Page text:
As many of you have pelted my inboxes with emails asking how this will sell, it should be no question now. This cask will retail in the US market, in late 2022 or very early 2023 through Greens Farms, one of our cornerstone retailers for the r/bourbon Single Barrel Program led by myself, t8ke. Why will it take so long? Well, every market in the US who got a cask will bottle in the 700ml format. Due to a labeling law in CT, we will be the only group with a 750ml bottle of Laphroaig Single Cask. So, it’ll take just a touch more time.

There was one final detail to be seen to. How would we name the cask? Well, earlier in the trip, Nick and I had some ideas. But we’d stumbled upon a friendly contest. Something only Guinness Golf could answer. More about the naming of the cask in Bonus Part 7. 

We grabbed some pics, had a few more pours, and then Barry asked if we’d like to hang out in the Laphroaig Lounge for a bit while the other group picked. They expected us to take much longer to select, not quite realizing the scale at which Nick and I work. It may have taken 20 hours and several days of travel to get there, but even in a damp warehouse on Islay, he and I got to business selecting like usual. We had our system, we had our process and in about half of the 3 hours they allotted we had our cask. So, that left us with some time to spare. Barry showed us some corners of the distillery not meant for the public, and then asked if we’d drank enough old Laphroaig yet on this trip. The man’s got a great smile. Something good was to come.

The Laphroaig Lounge is a small serving room next to the gift shop. It has the best leather couches I’ve ever laid on. More on that shortly. Barry brought out the latest chapter of the 33yr Ian Hunter series Laphroaig bottling to celebrate the near conclusion of our trip and to thank us for spending time with him on Islay.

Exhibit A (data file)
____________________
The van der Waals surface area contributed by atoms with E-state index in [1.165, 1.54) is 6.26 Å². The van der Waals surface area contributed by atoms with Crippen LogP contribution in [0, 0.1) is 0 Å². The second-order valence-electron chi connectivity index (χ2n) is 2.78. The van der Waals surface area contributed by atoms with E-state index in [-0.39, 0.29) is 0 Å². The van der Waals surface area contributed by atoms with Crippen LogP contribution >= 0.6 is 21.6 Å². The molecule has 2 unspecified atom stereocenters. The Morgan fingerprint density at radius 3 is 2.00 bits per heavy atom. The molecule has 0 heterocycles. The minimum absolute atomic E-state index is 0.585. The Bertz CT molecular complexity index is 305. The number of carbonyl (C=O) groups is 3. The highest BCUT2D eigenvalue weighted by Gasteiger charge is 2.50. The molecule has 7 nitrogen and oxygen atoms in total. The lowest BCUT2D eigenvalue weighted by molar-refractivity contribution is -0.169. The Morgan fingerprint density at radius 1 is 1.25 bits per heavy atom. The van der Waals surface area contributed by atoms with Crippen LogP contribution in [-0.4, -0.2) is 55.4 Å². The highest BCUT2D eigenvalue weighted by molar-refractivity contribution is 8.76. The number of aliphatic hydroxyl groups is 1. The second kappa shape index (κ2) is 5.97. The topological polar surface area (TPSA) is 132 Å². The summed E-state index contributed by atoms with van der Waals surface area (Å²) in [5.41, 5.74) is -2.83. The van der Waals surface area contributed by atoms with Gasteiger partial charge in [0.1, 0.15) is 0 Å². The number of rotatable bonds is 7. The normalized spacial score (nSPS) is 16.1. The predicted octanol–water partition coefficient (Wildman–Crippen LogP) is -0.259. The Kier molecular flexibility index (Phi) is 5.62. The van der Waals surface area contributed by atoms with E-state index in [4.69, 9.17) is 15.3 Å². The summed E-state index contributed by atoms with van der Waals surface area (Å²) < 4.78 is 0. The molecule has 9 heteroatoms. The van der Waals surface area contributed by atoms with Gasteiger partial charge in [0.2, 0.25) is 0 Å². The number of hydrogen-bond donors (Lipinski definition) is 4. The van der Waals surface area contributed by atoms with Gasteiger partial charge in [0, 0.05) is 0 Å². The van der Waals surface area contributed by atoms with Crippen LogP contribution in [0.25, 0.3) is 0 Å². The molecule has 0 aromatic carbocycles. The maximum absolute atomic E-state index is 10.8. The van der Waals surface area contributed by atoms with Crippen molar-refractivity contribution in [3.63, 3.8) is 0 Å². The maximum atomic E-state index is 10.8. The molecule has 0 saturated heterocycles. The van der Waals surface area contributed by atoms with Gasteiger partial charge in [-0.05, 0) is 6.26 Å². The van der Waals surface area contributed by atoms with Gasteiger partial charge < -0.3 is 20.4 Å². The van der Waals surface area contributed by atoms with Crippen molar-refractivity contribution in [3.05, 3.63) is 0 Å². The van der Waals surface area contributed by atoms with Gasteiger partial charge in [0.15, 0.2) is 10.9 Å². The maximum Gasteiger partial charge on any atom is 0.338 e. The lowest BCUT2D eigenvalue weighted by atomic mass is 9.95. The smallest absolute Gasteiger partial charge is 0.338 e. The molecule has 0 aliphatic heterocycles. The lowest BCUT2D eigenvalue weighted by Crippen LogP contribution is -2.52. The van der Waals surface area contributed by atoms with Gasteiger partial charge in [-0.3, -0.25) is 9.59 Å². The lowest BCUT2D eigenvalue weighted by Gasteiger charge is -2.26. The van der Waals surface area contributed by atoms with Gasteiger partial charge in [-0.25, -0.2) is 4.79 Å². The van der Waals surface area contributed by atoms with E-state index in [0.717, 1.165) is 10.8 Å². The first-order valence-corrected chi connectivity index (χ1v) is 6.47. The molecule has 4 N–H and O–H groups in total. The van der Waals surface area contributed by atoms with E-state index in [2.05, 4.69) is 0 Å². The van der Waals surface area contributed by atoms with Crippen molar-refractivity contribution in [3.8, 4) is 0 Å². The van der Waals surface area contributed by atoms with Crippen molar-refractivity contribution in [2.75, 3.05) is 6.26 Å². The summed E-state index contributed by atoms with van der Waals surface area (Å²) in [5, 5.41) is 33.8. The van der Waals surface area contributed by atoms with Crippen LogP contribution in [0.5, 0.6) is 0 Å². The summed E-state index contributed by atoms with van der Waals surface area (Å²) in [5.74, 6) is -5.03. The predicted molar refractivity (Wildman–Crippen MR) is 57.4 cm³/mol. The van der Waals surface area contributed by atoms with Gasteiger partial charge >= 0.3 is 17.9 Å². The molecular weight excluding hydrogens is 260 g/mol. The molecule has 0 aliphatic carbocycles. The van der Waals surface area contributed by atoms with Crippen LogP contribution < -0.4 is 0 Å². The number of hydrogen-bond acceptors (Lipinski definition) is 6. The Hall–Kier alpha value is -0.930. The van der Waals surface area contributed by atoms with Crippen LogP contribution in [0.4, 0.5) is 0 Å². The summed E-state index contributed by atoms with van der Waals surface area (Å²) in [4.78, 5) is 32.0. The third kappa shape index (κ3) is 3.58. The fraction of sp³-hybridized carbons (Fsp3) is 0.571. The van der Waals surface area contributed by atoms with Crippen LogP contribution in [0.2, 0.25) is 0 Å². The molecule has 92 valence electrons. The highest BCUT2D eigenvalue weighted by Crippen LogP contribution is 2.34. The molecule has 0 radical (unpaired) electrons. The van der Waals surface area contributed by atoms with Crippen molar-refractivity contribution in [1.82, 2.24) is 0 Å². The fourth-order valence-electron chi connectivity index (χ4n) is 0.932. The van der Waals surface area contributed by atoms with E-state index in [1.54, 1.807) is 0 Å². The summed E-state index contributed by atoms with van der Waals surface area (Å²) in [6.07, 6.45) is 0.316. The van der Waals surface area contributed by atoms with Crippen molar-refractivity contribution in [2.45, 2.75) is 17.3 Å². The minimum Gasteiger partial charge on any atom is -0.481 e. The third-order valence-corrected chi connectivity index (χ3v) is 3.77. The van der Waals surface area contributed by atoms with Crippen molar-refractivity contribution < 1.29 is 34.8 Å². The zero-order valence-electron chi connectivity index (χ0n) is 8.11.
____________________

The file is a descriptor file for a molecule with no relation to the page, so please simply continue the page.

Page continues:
There I sat, 33yr Laphroaig within arms reach, listening to the ocean, from a leather couch on Islay. I’ll never forget that moment. In this moment I had the absolute honor and privilege to check something off my bucket list. Those days are rare, and it meant everything to me.

A birds eye view. Here’s the bottle up close.

It was magnificent. Barry let us know he was needed elsewhere mumbling something about Cairdeas, left the Ian Hunter bottle on the table and winked, and left us to enjoy some much needed hang time.

After all, in just a few hours, we’d need to make the trip back to Glasgow, to make our way to Amsterdam, to make our way to Detroit, to finally arrive home in our respective states.

This concludes the main portion of The Road To Laphroaig. A bonus Part 7 with the return journey travel log will be posted shortly.